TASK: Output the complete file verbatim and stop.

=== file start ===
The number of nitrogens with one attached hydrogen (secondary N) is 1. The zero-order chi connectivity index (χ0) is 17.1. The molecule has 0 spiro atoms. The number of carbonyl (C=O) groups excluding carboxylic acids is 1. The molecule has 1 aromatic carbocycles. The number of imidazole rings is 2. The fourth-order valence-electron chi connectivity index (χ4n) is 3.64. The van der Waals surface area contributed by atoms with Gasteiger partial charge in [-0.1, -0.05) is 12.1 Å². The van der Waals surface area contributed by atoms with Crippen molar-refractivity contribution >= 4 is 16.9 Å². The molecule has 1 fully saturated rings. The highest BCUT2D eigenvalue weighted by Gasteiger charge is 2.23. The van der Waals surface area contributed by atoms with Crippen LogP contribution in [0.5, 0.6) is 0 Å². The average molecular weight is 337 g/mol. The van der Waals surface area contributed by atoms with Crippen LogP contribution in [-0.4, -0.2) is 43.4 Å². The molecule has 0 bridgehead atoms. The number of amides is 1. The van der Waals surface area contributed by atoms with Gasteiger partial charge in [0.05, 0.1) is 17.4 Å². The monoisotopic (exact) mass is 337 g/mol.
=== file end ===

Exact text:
The number of nitrogens with one attached hydrogen (secondary N) is 1. The zero-order chi connectivity index (χ0) is 17.1. The molecule has 0 spiro atoms. The number of carbonyl (C=O) groups excluding carboxylic acids is 1. The molecule has 1 aromatic carbocycles. The number of imidazole rings is 2. The fourth-order valence-electron chi connectivity index (χ4n) is 3.64. The van der Waals surface area contributed by atoms with Gasteiger partial charge in [-0.1, -0.05) is 12.1 Å². The van der Waals surface area contributed by atoms with Crippen molar-refractivity contribution >= 4 is 16.9 Å². The molecule has 1 fully saturated rings. The highest BCUT2D eigenvalue weighted by Gasteiger charge is 2.23. The van der Waals surface area contributed by atoms with Crippen LogP contribution in [0.5, 0.6) is 0 Å². The average molecular weight is 337 g/mol. The van der Waals surface area contributed by atoms with Crippen LogP contribution in [-0.4, -0.2) is 43.4 Å². The molecule has 0 bridgehead atoms. The number of amides is 1. The van der Waals surface area contributed by atoms with Gasteiger partial charge in [0.05, 0.1) is 17.4 Å². The monoisotopic (exact) mass is 337 g/mol.